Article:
Laws treated as asses

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As a competition, the Five Nations' Championship rarely lets you down. The number of contestants is about right. There is the element of unpredictability without the finality of the knock-out factor present in cup competitions. Its greatest defect is that much of it is played in appallng weather - though there are now moves, which I have been urging for years, to nudge it further towards the end of the season.

Last season Wales were lucky and ended up unexpected champions. This year Scotland have been the lucky side. This is not to deprecate the character of Gavin Hastings and his team. It is merely to point out that without luck you are nowhere.

What, even England? Surely they are about as lucky as a Chieftain tank. If you press one button, it goes forward; if you press a second, it accelerates; if you press a third, it starts to fire nasty missiles. Well, yes. But Jack Rowell has had the greatest luck of all. With the return of Jeremy Guscott from injury, and now the rude good health of Martin Bayfield, he has been able to pick the side he wants.

Alan Davies, the Welsh coach, has enjoyed no such luxury since the international season began - or, it seems, since he took over the national side. Last week I asked why my fellow-countrymen showed such a propensity to injury and failed to answer my own question. After Saturday's match Davies asked the same question and failed likewise.

At all events, he is now deprived of the services of Anthony Clement and Nigel Walker - and, for a different reason (his 60-day suspension), of the tight-head prop John Davies.

My opinion is that Davies was, well, unlucky. I have seen more dangerous uses of the boot go unpunished or dealt with by means of a warning. He seemed to me to be prodding with his toe, as if testing the bath water after a hard afternoon in the front row.

Ben Clarke, however, has no doubt that he was kicked on the head, and though the kick did him no real damage, that his assailant was rightly dismissed. This seems to be the consensus: that, once the touch-judge Patrick Robin had drawn Davies' action to the attention of the referee Didier Men (who did not see the offence), the latter had no alternative but to send Davies off.

But another consensus has also built up: that, the Neath prop having been sent off, Men was using common sense in allowing another prop, Hugh Williams-Jones, to come on instead. Williams-Jones, however, did not arrive on the field as a substitute for Davies but for Hemi Taylor, who, looking as fit as a flea seconds before, limped from the field with what appeared to be a hamstring injury.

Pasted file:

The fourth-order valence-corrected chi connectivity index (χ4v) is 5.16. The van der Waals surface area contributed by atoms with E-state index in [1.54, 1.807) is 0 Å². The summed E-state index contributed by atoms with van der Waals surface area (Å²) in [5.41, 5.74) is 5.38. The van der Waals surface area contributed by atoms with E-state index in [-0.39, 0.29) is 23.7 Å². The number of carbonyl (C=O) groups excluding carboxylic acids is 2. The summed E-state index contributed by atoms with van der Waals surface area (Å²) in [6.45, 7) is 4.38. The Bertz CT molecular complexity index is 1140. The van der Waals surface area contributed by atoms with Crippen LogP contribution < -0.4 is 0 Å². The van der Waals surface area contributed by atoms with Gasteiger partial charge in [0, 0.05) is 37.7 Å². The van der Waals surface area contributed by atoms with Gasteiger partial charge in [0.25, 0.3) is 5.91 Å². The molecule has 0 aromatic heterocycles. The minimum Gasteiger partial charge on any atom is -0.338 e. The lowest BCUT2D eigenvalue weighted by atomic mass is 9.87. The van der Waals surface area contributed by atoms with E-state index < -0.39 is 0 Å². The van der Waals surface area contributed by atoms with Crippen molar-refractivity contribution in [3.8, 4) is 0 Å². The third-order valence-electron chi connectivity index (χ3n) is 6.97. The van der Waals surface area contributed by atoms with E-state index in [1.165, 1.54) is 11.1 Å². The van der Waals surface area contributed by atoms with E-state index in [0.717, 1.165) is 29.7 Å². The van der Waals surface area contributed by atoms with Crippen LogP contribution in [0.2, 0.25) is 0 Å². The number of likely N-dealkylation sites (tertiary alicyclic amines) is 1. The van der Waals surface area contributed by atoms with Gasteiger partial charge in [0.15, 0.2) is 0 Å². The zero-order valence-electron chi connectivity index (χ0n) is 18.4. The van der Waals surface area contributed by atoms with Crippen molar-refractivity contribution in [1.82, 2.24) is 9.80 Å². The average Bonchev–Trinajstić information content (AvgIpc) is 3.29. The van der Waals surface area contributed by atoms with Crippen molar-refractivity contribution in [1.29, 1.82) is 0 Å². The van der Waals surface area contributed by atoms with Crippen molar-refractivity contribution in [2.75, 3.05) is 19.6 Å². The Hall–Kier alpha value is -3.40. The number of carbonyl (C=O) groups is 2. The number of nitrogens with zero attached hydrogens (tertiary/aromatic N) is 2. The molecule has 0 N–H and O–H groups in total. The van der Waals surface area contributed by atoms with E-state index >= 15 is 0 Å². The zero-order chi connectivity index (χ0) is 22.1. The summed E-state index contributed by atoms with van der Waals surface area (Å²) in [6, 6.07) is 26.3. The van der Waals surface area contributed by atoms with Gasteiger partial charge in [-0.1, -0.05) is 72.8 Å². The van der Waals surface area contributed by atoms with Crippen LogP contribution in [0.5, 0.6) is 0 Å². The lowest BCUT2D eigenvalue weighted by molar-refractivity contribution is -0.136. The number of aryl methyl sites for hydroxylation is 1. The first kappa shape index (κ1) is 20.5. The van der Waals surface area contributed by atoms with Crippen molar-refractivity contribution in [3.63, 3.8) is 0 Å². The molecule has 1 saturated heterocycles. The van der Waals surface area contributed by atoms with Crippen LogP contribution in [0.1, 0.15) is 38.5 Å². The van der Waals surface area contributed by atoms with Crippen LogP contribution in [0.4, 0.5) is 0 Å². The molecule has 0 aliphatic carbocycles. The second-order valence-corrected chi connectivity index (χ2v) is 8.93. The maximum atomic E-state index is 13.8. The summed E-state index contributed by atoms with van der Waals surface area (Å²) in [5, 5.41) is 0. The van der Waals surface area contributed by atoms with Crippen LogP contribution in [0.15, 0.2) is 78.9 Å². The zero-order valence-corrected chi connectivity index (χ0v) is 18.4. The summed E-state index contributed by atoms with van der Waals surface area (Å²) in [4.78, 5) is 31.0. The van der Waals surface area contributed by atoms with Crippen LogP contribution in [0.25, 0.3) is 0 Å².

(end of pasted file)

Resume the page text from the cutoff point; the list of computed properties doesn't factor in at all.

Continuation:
It was a performance worthy of Sir Alec Guinness playing Long John Silver. The whole pantomime was instigated by Ieuan Evans and put on with the agreement of Will Carling and the connivance of Men.

It made a mockery of the laws of Rugby Union Football and was a disgrace to Men. For the laws are clear that a player can be replaced by a substitute only when he is injured. Taylor's non-injury was a ruse to enable Davies to be replaced by another prop, while leaving Wales' strength at 14.

The justification - which, as far as I can see, is accepted by all the pundits - is supposed to be that the front row is now such a dangerous place that only experts can play there, for all the world as if they are stuntmen who are liable to injure themselves, or perhaps brain surgeons who are liable to injure other people. Further, it is said that nothing of the kind had ever happened before and that Men was paddling in uncharted waters.

Bunkum and balderdash! At Parc des Princes on 15 February 1992, where France played England, the referee Stephen Hilditch sent off the French prop, Gregoire Lascub. He then sent off the hooker, Vincent Moscato. Though there were three French substitutions, none of them was of a hooker or prop. Luckily "Jef" Tordo, who was playing as a flanker, could fill in as hooker. A position from which he was later to captain France with some distinction.

At Cardiff the laws were broken. If they are changed, privilege cannot be confined to props. A dismissed Neil Jenkins would be replaced by. . . well, by whom? That is perhaps Wales's big problem of all.